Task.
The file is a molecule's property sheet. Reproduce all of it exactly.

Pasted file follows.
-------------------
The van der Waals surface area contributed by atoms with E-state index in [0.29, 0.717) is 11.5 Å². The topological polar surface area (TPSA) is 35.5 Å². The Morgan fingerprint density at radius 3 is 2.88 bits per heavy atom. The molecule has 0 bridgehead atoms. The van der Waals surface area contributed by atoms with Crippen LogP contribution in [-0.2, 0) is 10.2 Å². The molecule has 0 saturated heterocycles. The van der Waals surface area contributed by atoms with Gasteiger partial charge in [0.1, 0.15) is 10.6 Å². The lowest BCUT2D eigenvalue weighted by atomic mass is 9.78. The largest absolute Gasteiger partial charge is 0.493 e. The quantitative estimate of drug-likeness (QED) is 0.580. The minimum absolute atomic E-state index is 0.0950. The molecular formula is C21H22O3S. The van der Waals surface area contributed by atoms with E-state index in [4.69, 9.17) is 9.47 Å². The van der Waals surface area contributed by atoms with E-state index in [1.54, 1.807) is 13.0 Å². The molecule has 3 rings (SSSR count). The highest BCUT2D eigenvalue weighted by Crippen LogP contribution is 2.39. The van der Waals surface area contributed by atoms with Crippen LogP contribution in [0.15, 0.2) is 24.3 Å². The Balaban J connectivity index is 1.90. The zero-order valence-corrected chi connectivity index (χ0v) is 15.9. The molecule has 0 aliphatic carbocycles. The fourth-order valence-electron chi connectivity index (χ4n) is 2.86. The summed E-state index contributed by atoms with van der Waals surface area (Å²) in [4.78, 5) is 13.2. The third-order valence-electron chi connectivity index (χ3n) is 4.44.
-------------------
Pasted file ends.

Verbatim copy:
The van der Waals surface area contributed by atoms with E-state index in [0.29, 0.717) is 11.5 Å². The topological polar surface area (TPSA) is 35.5 Å². The Morgan fingerprint density at radius 3 is 2.88 bits per heavy atom. The molecule has 0 bridgehead atoms. The van der Waals surface area contributed by atoms with Crippen LogP contribution in [-0.2, 0) is 10.2 Å². The molecule has 0 saturated heterocycles. The van der Waals surface area contributed by atoms with Gasteiger partial charge in [0.1, 0.15) is 10.6 Å². The lowest BCUT2D eigenvalue weighted by atomic mass is 9.78. The largest absolute Gasteiger partial charge is 0.493 e. The quantitative estimate of drug-likeness (QED) is 0.580. The minimum absolute atomic E-state index is 0.0950. The molecular formula is C21H22O3S. The van der Waals surface area contributed by atoms with E-state index in [4.69, 9.17) is 9.47 Å². The van der Waals surface area contributed by atoms with E-state index in [1.54, 1.807) is 13.0 Å². The molecule has 3 rings (SSSR count). The highest BCUT2D eigenvalue weighted by Crippen LogP contribution is 2.39. The van der Waals surface area contributed by atoms with Crippen LogP contribution in [0.15, 0.2) is 24.3 Å². The Balaban J connectivity index is 1.90. The zero-order valence-corrected chi connectivity index (χ0v) is 15.9. The molecule has 0 aliphatic carbocycles. The fourth-order valence-electron chi connectivity index (χ4n) is 2.86. The summed E-state index contributed by atoms with van der Waals surface area (Å²) in [4.78, 5) is 13.2. The third-order valence-electron chi connectivity index (χ3n) is 4.44.